Tuesday, 26 November 2013

I Thought I Would Paint A Picture Of Daily Life Here

Emma Chase works for the micro-finance institution MicroLoan Foundation and is currently spending three months volunteering in Zambia, where she is helping to set up the partnership between MicroLoan Foundation and Lendwithcare. She has been writing about her time in Zambia in three previous blog posts ("Home away from home", "Muddy bricks and trainers" and "If it had wheels, I travelled on it!") and here is her fourth installment. This is a re-post from the MicroLoan Foundation.

It’s 17.00 and we’ve had a power cut, and no water, since 9 a.m. It’s a daily occurrence and I thought I would take the opportunity to describe to you all what life here is like; my day-to–day routine.
I wake on average between 5 and 5.30 a.m in time with the sun, to the illusive clanging of metal somewhere nearby; I’ve tried, and failed, to identify its source, and purpose! Once up I pour myself a cup of water, boiled the previous night, and say good morning to my resident spiders – I think they are a family as this past week I’ve seen half a dozen small spiders – and they entertain me with a dance around the room. 
On the way to work – Smog and poverty
I am accustomed to life here - as I navigate my way along the side of roads, jumping out of the way when a car speeds past hooting me to move, I forget that I am many miles away from home, where life is so different. I join men in smart suits (yes, suits when it is 37degrees!) walking to work, children being taken to school by elder siblings, girls and boys with music blaring from their phones walking with the arrogance of youth, men sweeping the leaves and dead flowers away from a government building, cattle on a walk, a man on his bike with a wellington on his left and a flip flop on his right, three cyclists each carrying two dead goats on the backs of their bikes, holding my breath as passing vehicles emit large plumes of dark smoke – oh wait! Not so different after all.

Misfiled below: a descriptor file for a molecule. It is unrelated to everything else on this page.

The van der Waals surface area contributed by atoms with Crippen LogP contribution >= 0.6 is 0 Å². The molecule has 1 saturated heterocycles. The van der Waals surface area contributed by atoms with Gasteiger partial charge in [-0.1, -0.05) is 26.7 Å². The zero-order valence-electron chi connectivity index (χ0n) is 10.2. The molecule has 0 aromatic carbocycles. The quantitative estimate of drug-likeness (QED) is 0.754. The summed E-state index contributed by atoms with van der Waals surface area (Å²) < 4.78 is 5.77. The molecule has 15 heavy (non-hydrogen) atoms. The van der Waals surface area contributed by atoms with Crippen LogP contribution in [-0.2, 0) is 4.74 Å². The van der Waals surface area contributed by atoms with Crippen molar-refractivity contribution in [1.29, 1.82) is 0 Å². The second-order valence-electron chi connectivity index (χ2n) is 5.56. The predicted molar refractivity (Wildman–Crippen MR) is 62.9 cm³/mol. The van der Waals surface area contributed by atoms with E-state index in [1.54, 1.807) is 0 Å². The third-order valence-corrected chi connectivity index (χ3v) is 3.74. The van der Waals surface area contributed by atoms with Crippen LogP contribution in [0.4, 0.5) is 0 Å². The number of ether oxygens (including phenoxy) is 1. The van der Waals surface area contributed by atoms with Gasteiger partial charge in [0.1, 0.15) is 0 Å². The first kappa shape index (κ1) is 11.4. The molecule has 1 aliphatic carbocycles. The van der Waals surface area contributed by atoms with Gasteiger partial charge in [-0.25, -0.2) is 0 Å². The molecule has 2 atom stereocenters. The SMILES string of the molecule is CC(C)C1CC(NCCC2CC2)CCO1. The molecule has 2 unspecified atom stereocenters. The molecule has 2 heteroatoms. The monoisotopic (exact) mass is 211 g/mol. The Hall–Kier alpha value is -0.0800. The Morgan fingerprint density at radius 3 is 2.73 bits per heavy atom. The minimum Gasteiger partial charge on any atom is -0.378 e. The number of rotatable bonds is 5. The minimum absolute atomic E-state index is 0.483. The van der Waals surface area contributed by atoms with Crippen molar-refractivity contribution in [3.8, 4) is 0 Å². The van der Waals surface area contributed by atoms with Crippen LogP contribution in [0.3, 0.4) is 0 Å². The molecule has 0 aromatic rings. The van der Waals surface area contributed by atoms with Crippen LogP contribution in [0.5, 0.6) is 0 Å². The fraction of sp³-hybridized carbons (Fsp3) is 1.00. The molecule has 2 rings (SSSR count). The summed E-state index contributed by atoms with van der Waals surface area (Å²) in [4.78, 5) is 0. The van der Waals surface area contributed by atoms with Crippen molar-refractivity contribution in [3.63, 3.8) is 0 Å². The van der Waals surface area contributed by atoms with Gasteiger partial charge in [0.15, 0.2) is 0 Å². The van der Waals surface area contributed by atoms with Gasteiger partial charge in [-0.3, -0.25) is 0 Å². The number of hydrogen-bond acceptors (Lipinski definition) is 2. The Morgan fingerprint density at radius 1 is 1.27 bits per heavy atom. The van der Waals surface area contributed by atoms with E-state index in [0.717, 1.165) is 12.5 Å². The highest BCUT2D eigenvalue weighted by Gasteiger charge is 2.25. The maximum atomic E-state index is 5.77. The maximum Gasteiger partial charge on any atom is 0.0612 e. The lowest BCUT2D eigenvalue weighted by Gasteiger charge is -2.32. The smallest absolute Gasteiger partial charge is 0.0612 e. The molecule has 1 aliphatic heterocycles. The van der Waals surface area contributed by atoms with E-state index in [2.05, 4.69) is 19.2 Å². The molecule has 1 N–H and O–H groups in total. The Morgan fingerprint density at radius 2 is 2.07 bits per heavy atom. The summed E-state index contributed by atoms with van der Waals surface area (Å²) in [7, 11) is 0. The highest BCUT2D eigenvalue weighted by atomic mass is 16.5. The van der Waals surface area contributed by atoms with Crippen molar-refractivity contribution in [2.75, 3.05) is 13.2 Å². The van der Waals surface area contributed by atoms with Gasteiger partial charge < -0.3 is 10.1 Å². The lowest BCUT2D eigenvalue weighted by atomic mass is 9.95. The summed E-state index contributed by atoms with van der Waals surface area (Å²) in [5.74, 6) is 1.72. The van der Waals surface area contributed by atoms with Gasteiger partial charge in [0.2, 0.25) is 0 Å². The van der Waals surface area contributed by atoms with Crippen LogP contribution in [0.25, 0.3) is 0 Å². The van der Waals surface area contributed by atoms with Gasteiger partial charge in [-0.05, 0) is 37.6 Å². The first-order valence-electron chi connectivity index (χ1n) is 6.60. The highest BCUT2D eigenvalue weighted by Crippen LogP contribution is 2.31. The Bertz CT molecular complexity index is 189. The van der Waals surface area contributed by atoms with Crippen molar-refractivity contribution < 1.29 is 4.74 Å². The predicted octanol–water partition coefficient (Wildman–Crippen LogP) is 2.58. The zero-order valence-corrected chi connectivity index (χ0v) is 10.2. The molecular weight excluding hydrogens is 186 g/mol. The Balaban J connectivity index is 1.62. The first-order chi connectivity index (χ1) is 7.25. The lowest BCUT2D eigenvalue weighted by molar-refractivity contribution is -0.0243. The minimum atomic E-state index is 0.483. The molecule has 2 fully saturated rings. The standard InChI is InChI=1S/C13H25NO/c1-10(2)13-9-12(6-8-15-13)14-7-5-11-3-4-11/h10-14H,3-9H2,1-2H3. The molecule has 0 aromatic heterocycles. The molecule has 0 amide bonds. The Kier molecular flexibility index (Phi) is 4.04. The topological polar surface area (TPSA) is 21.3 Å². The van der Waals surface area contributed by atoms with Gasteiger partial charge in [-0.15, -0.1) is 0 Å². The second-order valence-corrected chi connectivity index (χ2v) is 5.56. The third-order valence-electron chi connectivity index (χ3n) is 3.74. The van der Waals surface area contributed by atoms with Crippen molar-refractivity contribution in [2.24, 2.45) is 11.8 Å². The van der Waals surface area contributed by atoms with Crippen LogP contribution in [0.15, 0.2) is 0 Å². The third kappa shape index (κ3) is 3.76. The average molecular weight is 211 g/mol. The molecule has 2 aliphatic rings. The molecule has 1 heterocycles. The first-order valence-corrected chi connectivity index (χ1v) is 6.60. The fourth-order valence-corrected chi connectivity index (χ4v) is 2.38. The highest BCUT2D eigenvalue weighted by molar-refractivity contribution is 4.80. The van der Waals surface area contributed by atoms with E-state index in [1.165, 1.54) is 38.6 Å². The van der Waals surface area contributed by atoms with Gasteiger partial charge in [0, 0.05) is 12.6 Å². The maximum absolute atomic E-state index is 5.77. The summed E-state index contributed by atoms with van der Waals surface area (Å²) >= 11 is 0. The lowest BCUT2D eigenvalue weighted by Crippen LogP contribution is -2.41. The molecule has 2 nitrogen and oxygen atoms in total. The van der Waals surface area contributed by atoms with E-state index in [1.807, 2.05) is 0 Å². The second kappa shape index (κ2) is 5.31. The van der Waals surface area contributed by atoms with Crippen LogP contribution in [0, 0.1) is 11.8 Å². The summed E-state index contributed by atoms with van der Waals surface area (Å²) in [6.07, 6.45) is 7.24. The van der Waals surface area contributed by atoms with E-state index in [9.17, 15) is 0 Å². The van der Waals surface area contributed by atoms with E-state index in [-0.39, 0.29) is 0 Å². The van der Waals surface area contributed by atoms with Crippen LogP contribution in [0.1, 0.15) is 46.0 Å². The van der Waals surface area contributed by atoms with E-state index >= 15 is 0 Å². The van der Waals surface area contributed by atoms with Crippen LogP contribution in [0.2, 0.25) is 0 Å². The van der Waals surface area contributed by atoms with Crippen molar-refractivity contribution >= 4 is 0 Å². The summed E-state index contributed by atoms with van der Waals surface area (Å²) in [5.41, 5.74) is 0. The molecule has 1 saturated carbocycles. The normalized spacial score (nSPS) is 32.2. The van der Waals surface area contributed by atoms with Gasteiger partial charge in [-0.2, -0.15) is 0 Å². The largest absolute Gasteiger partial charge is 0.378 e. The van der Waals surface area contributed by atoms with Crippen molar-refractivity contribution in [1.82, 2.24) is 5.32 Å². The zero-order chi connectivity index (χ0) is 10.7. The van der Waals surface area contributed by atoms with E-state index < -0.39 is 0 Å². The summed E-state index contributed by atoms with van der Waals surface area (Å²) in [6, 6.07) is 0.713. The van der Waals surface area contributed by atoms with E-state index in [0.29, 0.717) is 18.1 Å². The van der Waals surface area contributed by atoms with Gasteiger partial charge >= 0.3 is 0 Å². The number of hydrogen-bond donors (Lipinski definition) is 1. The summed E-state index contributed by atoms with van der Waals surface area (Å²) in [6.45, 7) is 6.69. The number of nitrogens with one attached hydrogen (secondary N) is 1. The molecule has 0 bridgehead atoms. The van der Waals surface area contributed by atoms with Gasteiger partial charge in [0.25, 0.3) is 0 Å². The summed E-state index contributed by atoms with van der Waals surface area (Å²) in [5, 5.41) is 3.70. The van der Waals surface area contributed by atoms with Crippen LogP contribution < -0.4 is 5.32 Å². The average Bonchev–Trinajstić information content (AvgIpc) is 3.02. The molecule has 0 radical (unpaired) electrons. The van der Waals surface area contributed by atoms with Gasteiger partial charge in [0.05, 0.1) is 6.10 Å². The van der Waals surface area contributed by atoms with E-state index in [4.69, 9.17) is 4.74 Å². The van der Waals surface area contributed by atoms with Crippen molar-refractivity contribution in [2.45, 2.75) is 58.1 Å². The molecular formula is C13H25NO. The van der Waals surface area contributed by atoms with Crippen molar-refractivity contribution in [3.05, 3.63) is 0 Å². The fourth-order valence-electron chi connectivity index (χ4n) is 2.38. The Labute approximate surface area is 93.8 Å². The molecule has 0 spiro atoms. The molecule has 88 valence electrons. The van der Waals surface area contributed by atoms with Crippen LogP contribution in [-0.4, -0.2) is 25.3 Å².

People have asked me if I have found living so close to such poverty difficult and in truth, yes. Each morning on my way to work I see children, without shoes, without proper clothes, put to work. One morning I passed a mother with her son. They were each lifting large bundles of bamboo branches. Mum was wrestling with a load twice the size of her – about the size of a large tree trunk and son, who could not have been older than ten, a slightly smaller bunch… a small tree. The branches were tied up and resting on a wall. They each had a material pad that they held on the tops of their heads and, as though bulls about to charge, bent their heads to meet the branches. They then each negotiated with the weight to hoist it up and get on their way.
The wind and fire in Chipata
Two special features of Chipata are the wind, and the fire.  When I was first told about the wind I thought it a blessing – a relief from the heat – and although a breeze is most welcome during the scoring afternoon heat, I have witnessed some of its more irritating features: Causing papers to fly around the office as though they are birds, taking off at whim, and throwing dust into my eyes. I bought some replacement sunglasses (that cover about half of my face!) but even while I wear them the frequent whooshes of wind, scattering grit and dust everywhere still find my eyes as I walk about town. I’m not hiding my temporary blindness, whilst walking around, and so I’m pretty sure everyone here thinks I’m nuts: “Oh for God’s sake, I can’t see”, mutters the crazy mzungu.